My own inspiration came from a beautiful farm property with sweeping views of Okanagan Lake the Okanagan Lavender Herb Farm . The McFadden family reinvented their heritage property into an agritourism business which today features over 60 varieties of fragrant lavender. Row upon row of gentle waves of icy blue, mauve, and deep violet billow all around you with themed herbal gardens and an array of whimsical vine sculptures.
This potato dish complimented the shrimp well with it's subtle hint of peppery lavender. I added some of the fennel fronds in for good measure. Next comes dessert which is something we associate with lavender more readily.......so stay tuned:D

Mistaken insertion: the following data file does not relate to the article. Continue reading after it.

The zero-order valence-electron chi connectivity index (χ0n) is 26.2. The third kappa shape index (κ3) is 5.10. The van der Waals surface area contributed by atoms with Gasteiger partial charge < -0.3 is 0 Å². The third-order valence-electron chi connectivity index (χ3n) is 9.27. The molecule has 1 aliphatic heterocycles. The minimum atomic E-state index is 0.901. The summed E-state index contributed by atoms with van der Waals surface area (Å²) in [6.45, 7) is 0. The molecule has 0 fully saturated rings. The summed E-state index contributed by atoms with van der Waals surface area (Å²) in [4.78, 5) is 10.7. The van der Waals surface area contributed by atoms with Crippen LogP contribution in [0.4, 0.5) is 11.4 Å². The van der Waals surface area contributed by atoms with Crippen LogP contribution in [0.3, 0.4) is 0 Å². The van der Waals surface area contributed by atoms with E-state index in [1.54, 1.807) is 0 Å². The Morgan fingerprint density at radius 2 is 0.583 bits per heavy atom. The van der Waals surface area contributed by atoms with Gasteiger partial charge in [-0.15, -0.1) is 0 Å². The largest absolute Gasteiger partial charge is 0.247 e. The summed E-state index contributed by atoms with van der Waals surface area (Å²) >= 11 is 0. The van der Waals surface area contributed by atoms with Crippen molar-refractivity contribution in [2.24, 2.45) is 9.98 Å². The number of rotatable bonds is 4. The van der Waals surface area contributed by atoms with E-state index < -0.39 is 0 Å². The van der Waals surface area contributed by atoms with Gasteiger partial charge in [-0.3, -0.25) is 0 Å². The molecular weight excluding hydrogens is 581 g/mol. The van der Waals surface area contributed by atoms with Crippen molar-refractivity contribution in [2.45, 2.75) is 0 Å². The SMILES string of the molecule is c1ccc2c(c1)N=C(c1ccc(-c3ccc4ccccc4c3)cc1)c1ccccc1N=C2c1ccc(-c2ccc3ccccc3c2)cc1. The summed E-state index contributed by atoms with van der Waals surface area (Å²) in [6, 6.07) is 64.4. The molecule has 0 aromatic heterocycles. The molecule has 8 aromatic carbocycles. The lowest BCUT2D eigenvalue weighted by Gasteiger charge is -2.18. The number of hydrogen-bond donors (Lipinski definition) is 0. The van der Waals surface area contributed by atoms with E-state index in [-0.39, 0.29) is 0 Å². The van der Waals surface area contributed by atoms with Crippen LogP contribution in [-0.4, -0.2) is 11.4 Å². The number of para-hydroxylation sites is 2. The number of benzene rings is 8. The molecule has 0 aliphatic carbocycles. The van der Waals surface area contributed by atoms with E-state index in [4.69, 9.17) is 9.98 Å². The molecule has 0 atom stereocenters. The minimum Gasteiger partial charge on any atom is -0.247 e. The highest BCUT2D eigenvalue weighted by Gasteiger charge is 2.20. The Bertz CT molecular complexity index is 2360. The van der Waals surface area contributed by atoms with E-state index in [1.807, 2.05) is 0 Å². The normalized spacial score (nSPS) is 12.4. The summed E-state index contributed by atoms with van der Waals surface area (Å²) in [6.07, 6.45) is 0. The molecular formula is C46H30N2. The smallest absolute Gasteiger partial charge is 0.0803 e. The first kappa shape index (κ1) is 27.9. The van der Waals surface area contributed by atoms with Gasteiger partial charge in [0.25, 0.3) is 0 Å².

**Lavender-Infused Potatoes with Garlic and Fennel**
Cooking with Corey
Ingredients for Lavender-Infused Olive Oil:
1 cup extra-virgin olive oil
1 tablespoon dried lavender buds
Ingredients for Potato Fennel Dish:
1 tablespoon lavender-infused olive oil (created from the above concoction)
2 large cloves of garlic, finely minced
2 medium-sized red potatoes, sliced into 1/4" rounds, with skins intact
1 small fennel bulb with stalks and fronds intact
1 tablespoon lemon juice
1 teaspoon dried oregano
1 teaspoon dried marjoram
1 teaspoon fresh rosemary, finely chopped
sea salt, to taste (approximately 1/2 teaspoon)
pepper, to taste (approximately 1/8 teaspoon)
1/2 cup water (optional, add as needed)
1/4 cup fresh Italian parsley (for garnishing)